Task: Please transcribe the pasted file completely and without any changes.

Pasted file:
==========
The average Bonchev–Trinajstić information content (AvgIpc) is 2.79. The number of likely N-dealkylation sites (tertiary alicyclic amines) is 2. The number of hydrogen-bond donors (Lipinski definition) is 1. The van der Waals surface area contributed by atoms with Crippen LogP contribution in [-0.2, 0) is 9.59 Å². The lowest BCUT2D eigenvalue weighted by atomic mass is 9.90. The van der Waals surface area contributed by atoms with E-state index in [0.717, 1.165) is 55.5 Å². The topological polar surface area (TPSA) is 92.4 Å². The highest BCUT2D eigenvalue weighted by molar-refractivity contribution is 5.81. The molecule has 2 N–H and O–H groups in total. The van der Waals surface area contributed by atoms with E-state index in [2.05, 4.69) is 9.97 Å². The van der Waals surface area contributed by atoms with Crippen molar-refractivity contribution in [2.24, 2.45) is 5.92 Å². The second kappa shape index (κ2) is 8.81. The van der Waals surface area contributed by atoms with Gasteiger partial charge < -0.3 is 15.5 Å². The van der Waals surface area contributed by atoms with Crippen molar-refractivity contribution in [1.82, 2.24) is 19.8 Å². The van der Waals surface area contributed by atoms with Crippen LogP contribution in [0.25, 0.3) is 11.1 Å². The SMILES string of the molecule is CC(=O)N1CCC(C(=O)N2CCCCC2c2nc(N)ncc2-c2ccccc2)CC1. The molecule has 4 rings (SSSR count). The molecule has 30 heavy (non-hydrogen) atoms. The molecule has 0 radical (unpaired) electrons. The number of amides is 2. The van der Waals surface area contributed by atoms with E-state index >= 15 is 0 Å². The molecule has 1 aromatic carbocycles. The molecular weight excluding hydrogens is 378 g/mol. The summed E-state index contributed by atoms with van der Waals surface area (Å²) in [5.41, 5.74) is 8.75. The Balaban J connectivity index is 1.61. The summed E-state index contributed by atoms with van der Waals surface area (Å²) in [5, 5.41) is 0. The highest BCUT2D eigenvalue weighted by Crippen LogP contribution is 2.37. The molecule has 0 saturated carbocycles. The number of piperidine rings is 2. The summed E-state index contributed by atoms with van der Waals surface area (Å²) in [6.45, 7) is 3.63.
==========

The average Bonchev–Trinajstić information content (AvgIpc) is 2.79. The number of likely N-dealkylation sites (tertiary alicyclic amines) is 2. The number of hydrogen-bond donors (Lipinski definition) is 1. The van der Waals surface area contributed by atoms with Crippen LogP contribution in [-0.2, 0) is 9.59 Å². The lowest BCUT2D eigenvalue weighted by atomic mass is 9.90. The van der Waals surface area contributed by atoms with E-state index in [0.717, 1.165) is 55.5 Å². The topological polar surface area (TPSA) is 92.4 Å². The highest BCUT2D eigenvalue weighted by molar-refractivity contribution is 5.81. The molecule has 2 N–H and O–H groups in total. The van der Waals surface area contributed by atoms with E-state index in [2.05, 4.69) is 9.97 Å². The van der Waals surface area contributed by atoms with Crippen molar-refractivity contribution in [2.24, 2.45) is 5.92 Å². The second kappa shape index (κ2) is 8.81. The van der Waals surface area contributed by atoms with Gasteiger partial charge < -0.3 is 15.5 Å². The van der Waals surface area contributed by atoms with Crippen molar-refractivity contribution in [1.82, 2.24) is 19.8 Å². The van der Waals surface area contributed by atoms with Crippen LogP contribution in [0.25, 0.3) is 11.1 Å². The SMILES string of the molecule is CC(=O)N1CCC(C(=O)N2CCCCC2c2nc(N)ncc2-c2ccccc2)CC1. The molecule has 4 rings (SSSR count). The molecule has 30 heavy (non-hydrogen) atoms. The molecule has 0 radical (unpaired) electrons. The number of amides is 2. The van der Waals surface area contributed by atoms with E-state index >= 15 is 0 Å². The molecule has 1 aromatic carbocycles. The molecular weight excluding hydrogens is 378 g/mol. The summed E-state index contributed by atoms with van der Waals surface area (Å²) in [5.41, 5.74) is 8.75. The Balaban J connectivity index is 1.61. The summed E-state index contributed by atoms with van der Waals surface area (Å²) in [5, 5.41) is 0. The highest BCUT2D eigenvalue weighted by Crippen LogP contribution is 2.37. The molecule has 0 saturated carbocycles. The number of piperidine rings is 2. The summed E-state index contributed by atoms with van der Waals surface area (Å²) in [6.45, 7) is 3.63.